Economists are seldom mistaken for good humor men. They are more the Dragnet Joe Friday type; “Just the facts ….”
However, Tom Scott, president and CEO of Informa Economics, Memphis, Tenn., in detailing to the Cotton Board what he believes is the outlook for U.S. cotton, sounded more like an apologetic Darth Vader.
Scott, head of the business formerly known as Sparks Companies, Inc., told directors of the Cotton Board that U.S. cotton prices will continue to decline in the near term (six to nine months); U.S. acreage will fall to just 6 million acres in seven years; and that America’s portion of the world cotton market will drop from the current 12 percent to just 8 percent in that same time frame. That would put the United States a distant third place behind China and India, which he projects combined will account for more than 60 percent of world cotton production by 2015.
Scott’s U.S. 2015-16 acreage projection is less than half what was harvested in the Cotton Belt just two seasons ago in 2006-07.
The reasons Scott says U.S. cotton acreage is on the decline are:
• Competition from food and energy crops, like corn and soybeans, will not go away.
• Cotton is more expensive to grow than other crops.
• Cotton biotechnology is now widely available worldwide, which is significantly increasing yields in other countries that compete in the world market with the United States.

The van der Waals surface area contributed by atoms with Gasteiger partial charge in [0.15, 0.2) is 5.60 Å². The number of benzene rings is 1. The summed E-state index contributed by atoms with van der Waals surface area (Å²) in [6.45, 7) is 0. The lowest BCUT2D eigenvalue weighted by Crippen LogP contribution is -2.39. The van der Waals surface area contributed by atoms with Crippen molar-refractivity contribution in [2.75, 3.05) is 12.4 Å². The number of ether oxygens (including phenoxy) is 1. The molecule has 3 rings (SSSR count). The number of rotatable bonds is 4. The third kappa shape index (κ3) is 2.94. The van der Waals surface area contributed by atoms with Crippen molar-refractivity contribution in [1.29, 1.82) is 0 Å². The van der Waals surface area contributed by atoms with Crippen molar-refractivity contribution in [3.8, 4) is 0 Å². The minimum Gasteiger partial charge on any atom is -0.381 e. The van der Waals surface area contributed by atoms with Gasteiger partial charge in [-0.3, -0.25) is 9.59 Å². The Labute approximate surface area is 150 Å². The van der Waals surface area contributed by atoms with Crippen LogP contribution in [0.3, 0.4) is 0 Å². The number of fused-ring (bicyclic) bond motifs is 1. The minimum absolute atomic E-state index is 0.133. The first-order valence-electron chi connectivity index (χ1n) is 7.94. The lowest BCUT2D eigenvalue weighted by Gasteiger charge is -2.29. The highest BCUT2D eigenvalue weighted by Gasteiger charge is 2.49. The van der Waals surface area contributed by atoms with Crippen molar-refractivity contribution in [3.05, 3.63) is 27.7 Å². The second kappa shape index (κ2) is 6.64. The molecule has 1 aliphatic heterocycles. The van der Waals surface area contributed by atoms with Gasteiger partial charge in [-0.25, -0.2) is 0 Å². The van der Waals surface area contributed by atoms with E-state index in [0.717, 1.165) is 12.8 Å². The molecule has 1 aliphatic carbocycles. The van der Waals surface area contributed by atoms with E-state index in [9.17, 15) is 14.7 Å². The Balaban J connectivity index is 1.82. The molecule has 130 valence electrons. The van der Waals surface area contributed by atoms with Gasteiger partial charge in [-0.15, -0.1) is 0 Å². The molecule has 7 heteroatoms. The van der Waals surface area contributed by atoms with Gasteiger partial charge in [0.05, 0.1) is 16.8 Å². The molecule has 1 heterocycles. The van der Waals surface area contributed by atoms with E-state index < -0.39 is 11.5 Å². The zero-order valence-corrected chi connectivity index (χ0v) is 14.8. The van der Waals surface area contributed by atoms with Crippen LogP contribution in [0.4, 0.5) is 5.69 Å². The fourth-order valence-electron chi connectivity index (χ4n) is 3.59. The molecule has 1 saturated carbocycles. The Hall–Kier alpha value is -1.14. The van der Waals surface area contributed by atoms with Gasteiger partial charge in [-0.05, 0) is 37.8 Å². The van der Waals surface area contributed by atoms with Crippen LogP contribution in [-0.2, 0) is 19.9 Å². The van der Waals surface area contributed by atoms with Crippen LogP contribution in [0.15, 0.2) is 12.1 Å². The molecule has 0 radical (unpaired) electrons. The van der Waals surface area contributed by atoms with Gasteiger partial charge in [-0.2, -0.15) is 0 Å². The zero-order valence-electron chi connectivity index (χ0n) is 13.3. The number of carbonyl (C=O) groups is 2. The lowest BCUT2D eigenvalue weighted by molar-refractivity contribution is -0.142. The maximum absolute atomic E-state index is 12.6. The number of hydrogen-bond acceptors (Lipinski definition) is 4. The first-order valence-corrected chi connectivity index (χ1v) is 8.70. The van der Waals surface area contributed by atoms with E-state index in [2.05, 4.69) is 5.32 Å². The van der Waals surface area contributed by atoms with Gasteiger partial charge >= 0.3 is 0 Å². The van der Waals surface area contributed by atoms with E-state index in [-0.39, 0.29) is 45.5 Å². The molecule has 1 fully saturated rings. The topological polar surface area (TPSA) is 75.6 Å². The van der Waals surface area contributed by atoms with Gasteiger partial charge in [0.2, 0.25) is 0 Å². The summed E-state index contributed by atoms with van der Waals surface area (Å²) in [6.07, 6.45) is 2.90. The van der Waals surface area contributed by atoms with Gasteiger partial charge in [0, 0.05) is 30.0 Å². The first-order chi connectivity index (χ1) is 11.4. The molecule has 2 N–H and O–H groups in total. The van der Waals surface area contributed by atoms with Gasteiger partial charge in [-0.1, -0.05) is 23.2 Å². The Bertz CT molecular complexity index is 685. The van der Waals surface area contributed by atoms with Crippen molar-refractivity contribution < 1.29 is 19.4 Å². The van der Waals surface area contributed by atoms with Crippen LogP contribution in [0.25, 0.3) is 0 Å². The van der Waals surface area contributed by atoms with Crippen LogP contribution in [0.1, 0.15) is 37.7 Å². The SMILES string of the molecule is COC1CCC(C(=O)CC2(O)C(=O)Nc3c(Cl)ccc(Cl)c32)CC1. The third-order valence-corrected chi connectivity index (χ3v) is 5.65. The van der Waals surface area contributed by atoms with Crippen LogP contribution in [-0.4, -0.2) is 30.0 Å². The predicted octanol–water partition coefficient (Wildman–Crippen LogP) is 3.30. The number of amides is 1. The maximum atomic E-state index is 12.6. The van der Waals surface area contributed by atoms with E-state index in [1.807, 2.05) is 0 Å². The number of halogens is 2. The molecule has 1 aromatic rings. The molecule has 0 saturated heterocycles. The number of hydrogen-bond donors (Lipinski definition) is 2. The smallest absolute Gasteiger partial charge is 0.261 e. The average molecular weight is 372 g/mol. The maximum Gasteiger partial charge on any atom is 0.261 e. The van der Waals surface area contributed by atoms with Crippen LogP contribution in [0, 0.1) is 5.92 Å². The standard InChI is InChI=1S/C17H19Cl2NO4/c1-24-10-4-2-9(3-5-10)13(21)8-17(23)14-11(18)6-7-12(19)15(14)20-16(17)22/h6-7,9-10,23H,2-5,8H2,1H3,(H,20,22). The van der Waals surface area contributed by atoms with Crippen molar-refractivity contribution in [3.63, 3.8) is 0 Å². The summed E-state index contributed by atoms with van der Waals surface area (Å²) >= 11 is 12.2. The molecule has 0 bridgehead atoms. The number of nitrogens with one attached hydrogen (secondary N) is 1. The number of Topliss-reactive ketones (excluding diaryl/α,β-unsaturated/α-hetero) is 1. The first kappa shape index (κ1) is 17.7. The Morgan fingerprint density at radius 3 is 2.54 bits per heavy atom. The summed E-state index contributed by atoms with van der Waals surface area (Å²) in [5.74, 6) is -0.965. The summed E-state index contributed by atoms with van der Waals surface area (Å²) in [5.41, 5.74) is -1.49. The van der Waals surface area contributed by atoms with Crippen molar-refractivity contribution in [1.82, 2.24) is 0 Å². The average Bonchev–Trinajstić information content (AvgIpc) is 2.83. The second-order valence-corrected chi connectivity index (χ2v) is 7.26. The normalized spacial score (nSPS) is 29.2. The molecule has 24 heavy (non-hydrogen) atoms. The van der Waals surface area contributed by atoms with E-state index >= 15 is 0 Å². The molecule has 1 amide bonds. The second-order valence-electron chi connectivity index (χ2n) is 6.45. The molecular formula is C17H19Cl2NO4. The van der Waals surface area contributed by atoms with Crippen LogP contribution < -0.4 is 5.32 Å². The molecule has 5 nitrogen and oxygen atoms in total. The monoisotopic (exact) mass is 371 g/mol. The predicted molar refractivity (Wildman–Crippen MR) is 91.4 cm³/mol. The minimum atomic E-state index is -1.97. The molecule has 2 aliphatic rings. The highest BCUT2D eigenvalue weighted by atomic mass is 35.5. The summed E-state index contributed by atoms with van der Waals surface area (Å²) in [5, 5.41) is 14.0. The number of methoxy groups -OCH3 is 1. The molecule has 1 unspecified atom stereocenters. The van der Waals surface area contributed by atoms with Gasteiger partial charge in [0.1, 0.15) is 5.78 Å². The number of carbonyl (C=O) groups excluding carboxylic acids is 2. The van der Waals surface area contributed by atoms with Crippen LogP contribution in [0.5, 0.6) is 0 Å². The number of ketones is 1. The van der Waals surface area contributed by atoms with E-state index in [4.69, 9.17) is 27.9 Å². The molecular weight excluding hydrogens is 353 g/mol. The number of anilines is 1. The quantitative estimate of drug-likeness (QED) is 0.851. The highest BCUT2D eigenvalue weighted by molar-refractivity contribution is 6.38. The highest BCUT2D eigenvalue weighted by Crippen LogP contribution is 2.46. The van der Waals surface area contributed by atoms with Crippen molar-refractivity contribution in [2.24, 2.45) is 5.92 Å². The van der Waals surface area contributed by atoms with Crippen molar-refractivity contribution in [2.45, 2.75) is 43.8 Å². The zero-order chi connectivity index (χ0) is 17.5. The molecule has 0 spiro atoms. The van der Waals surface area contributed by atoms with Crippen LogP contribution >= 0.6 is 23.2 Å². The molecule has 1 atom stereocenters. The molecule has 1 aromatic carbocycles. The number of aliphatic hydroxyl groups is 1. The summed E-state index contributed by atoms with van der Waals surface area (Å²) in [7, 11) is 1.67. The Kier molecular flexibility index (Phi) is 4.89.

• Increased synthetic fiber competition.
• An overall shift in cotton production to Asia.
Scott admitted he laid out a tough environment ahead for U.S. cotton, “but this can be the first step to solutions and moving forward.”
Scott added that organizations like Cotton Incorporated, the Cotton Board and National Cotton Council are “really needed when market share is decreasing” to educate consumers, deal with trade issues and provide other support and promotional activities for cotton.
Not many at the Cotton Board annual meeting in southern California could dispute the reasons behind Scott’s projection of the decline.
However, more than a few questioned the 6-million-acre figure as well as his near-term price projections. At the meeting, specific producers from California, Arkansas, and Kansas said Scotts’ near-term price outlook was contrary to what other cotton marketers are projecting.
Scott based his nine-month gradual price decline on a general downturn in all farm commodities coming out of a record high price period for all crops. “And we are still working off a big (cotton) carryout from the 2007-08 season.
“We are not talking about a market cataclysm; no price collapse, but a gradual decline in cotton prices” before there is the improvement Scott projected in 2010.
He also projected less market volatility in the next few months with the absence of influence from index and hedge funds. These funds decoupled fundamentals from the cotton futures market, leading to a “very difficult environment.” Their activity in the commodity markets would have been illegal a few years ago under regulations that were in place then, but not now.
“I think we will be moving out of a period of extreme volatility to moving back into a normal set of market relationships over the next 12 to 24 months, compared to the past 12 to 14 months,” he said.
“I told Berrye Worsham we have got a lot of work to do,” said Robert McGinnis, Arkansas cotton producer and Cotton Board chairman, after hearing Scott’s dreary outlook for U.S. cotton.